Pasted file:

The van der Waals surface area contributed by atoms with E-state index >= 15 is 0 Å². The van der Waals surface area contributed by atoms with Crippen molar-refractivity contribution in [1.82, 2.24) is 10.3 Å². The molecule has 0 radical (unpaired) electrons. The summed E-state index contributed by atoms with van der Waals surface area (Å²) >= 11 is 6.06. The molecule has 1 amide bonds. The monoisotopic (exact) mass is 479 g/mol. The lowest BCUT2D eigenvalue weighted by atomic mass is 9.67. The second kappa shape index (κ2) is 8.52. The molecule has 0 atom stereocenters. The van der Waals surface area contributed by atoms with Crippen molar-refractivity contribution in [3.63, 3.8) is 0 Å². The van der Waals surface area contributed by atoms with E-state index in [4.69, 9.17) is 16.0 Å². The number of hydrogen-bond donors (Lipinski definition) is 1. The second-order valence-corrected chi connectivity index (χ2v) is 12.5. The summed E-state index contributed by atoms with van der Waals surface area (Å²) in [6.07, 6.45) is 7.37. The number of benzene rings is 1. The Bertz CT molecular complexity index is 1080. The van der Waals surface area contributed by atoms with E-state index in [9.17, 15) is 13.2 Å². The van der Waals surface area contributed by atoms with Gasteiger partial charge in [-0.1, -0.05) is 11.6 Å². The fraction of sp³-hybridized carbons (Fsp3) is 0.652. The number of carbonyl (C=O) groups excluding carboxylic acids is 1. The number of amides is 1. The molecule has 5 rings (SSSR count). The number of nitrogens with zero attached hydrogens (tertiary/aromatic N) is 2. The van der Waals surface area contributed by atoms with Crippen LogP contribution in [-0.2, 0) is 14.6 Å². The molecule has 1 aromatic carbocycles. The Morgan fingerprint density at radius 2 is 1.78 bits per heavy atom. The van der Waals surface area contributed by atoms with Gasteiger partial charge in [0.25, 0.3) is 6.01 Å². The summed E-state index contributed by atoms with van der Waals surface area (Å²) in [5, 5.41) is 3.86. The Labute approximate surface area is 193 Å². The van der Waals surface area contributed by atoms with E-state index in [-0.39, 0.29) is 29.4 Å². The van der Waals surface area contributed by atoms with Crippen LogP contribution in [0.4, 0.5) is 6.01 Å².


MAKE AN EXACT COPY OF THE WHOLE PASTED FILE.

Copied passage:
The van der Waals surface area contributed by atoms with E-state index >= 15 is 0 Å². The van der Waals surface area contributed by atoms with Crippen molar-refractivity contribution in [1.82, 2.24) is 10.3 Å². The molecule has 0 radical (unpaired) electrons. The summed E-state index contributed by atoms with van der Waals surface area (Å²) >= 11 is 6.06. The molecule has 1 amide bonds. The monoisotopic (exact) mass is 479 g/mol. The lowest BCUT2D eigenvalue weighted by atomic mass is 9.67. The second kappa shape index (κ2) is 8.52. The molecule has 0 atom stereocenters. The van der Waals surface area contributed by atoms with Crippen molar-refractivity contribution in [3.63, 3.8) is 0 Å². The van der Waals surface area contributed by atoms with E-state index in [4.69, 9.17) is 16.0 Å². The number of hydrogen-bond donors (Lipinski definition) is 1. The second-order valence-corrected chi connectivity index (χ2v) is 12.5. The summed E-state index contributed by atoms with van der Waals surface area (Å²) in [6.07, 6.45) is 7.37. The number of benzene rings is 1. The Bertz CT molecular complexity index is 1080. The van der Waals surface area contributed by atoms with E-state index in [9.17, 15) is 13.2 Å². The van der Waals surface area contributed by atoms with Gasteiger partial charge in [-0.1, -0.05) is 11.6 Å². The fraction of sp³-hybridized carbons (Fsp3) is 0.652. The number of carbonyl (C=O) groups excluding carboxylic acids is 1. The number of amides is 1. The molecule has 5 rings (SSSR count). The number of nitrogens with zero attached hydrogens (tertiary/aromatic N) is 2. The van der Waals surface area contributed by atoms with Crippen LogP contribution in [-0.2, 0) is 14.6 Å². The molecule has 1 aromatic carbocycles. The Morgan fingerprint density at radius 2 is 1.78 bits per heavy atom. The van der Waals surface area contributed by atoms with Gasteiger partial charge in [0.25, 0.3) is 6.01 Å². The summed E-state index contributed by atoms with van der Waals surface area (Å²) in [5, 5.41) is 3.86. The Labute approximate surface area is 193 Å². The van der Waals surface area contributed by atoms with E-state index in [-0.39, 0.29) is 29.4 Å². The van der Waals surface area contributed by atoms with Crippen LogP contribution in [0.4, 0.5) is 6.01 Å².